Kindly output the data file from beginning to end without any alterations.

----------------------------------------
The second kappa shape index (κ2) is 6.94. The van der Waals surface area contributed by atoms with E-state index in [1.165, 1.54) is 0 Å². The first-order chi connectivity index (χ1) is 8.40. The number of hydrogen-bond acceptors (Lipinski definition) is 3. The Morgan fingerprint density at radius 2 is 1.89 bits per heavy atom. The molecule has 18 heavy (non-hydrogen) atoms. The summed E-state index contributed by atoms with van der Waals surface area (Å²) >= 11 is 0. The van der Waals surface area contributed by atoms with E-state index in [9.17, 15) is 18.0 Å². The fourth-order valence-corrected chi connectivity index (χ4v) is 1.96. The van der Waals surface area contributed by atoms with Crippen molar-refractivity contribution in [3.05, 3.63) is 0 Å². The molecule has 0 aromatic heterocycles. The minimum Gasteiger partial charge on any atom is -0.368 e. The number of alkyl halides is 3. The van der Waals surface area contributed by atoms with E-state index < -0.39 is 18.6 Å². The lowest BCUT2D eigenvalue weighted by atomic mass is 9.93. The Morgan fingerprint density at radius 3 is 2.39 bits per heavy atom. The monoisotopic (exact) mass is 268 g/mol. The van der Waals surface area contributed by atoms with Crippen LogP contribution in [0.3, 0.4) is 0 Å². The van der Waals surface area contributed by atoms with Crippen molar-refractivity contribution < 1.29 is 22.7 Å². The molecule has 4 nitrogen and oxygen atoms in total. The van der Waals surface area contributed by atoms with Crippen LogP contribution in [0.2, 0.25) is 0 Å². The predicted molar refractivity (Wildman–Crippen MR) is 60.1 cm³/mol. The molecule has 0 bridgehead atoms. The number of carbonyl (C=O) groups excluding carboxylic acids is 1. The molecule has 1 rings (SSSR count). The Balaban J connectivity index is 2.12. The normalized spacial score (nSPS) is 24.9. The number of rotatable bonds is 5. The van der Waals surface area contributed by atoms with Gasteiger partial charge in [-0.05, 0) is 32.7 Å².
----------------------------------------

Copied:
The second kappa shape index (κ2) is 6.94. The van der Waals surface area contributed by atoms with E-state index in [1.165, 1.54) is 0 Å². The first-order chi connectivity index (χ1) is 8.40. The number of hydrogen-bond acceptors (Lipinski definition) is 3. The Morgan fingerprint density at radius 2 is 1.89 bits per heavy atom. The molecule has 18 heavy (non-hydrogen) atoms. The summed E-state index contributed by atoms with van der Waals surface area (Å²) >= 11 is 0. The van der Waals surface area contributed by atoms with E-state index in [9.17, 15) is 18.0 Å². The fourth-order valence-corrected chi connectivity index (χ4v) is 1.96. The van der Waals surface area contributed by atoms with Crippen molar-refractivity contribution in [3.05, 3.63) is 0 Å². The molecule has 0 aromatic heterocycles. The minimum Gasteiger partial charge on any atom is -0.368 e. The number of alkyl halides is 3. The van der Waals surface area contributed by atoms with E-state index < -0.39 is 18.6 Å². The lowest BCUT2D eigenvalue weighted by atomic mass is 9.93. The Morgan fingerprint density at radius 3 is 2.39 bits per heavy atom. The monoisotopic (exact) mass is 268 g/mol. The van der Waals surface area contributed by atoms with Crippen LogP contribution in [0.3, 0.4) is 0 Å². The van der Waals surface area contributed by atoms with Crippen molar-refractivity contribution < 1.29 is 22.7 Å². The molecule has 4 nitrogen and oxygen atoms in total. The van der Waals surface area contributed by atoms with Crippen LogP contribution in [0.2, 0.25) is 0 Å². The predicted molar refractivity (Wildman–Crippen MR) is 60.1 cm³/mol. The molecule has 0 bridgehead atoms. The number of carbonyl (C=O) groups excluding carboxylic acids is 1. The molecule has 1 rings (SSSR count). The Balaban J connectivity index is 2.12. The normalized spacial score (nSPS) is 24.9. The number of rotatable bonds is 5. The van der Waals surface area contributed by atoms with Gasteiger partial charge in [-0.05, 0) is 32.7 Å².